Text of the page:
Don’t fall for fake text messages. The Better Business Bureau is warning users that scammers have recently used a new tactic to trick you into sending money.
The above video is from a previous report: Mother falls victim to phone hijacking scam after caller falsely claims to have kidnapped his son
Scammers have long used social media to impersonate people you know and trust, but now they have spoofed caller IDs. This scam can be difficult to spot at first glance, so watch out for the warning signs.
How does the scam work? You get a text message from “Mom” or “Dad” saying they’re in the store but accidentally left their credit card at home. Could you send $150?
The request seems harmless, but don’t do it!
Scammers rely on most people having “dad” or “mom” saved in their contacts and hoping you won’t think twice before sending help. When you transfer money to a bank or digital wallet account, your money is gone forever.
BBB said to pay attention to anything unusual about a message and treat it as a red flag. If your parents never text, it’s probably not them who are texting now. On the other hand, if they write all the time but never ask for money, you’re probably dealing with an impersonator.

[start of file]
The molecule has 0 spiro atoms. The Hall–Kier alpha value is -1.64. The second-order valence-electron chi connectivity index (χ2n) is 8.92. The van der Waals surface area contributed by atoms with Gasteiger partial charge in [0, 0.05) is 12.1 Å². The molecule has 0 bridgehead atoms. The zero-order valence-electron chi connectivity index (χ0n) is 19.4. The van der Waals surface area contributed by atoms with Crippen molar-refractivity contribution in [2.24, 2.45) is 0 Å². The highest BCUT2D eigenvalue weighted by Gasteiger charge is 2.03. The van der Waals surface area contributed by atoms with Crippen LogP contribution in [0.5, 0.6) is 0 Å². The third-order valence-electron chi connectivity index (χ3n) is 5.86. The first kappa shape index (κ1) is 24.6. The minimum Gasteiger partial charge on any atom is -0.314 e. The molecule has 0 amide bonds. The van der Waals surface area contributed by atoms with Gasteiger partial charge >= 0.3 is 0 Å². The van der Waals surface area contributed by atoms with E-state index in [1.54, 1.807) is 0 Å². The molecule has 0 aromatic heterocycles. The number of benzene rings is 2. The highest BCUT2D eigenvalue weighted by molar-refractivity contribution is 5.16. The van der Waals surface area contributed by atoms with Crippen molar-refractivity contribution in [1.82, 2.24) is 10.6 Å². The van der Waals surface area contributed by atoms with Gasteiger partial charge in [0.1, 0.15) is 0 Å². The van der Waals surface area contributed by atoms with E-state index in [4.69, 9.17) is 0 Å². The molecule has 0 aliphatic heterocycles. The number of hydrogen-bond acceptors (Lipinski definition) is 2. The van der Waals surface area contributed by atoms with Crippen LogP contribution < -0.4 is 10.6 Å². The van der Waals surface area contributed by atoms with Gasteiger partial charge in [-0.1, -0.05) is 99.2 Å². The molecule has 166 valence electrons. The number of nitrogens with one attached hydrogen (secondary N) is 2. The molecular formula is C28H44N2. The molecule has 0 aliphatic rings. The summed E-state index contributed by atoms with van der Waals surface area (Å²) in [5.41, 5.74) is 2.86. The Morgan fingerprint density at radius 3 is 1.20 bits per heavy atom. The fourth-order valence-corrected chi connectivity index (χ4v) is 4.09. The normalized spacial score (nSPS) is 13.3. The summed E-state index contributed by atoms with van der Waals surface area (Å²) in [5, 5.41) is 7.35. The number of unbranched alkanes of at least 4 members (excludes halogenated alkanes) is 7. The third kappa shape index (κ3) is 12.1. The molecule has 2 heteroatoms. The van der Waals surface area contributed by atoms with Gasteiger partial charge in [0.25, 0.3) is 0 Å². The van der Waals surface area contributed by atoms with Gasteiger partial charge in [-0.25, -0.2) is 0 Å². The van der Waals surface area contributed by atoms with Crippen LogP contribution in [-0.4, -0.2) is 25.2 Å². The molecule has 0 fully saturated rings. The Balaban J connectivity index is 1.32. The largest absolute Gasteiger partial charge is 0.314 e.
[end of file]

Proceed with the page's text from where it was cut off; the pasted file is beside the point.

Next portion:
Look for a new message thread. If you text your parents regularly, you should be able to see past messages from them. If you can’t see any of the previous messages, it’s probably a scammer who is contacting you for the first time.
Check the sender information. Click on the sender information to make sure the name matches your parents’ real phone number.
If you’re a victim of a scam, report it to BBB Scam Tracker. By reporting your experience, you can help others avoid falling for the same scam.
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https://abc13.com/scam-alert-scammers-impersonate-parents-false-text-messages-spam-texting/12291426/ Scammers spoof caller IDs to appear as ‘mom’ or ‘dad’: Better Business Bureau breaks down warning signs of fake text messages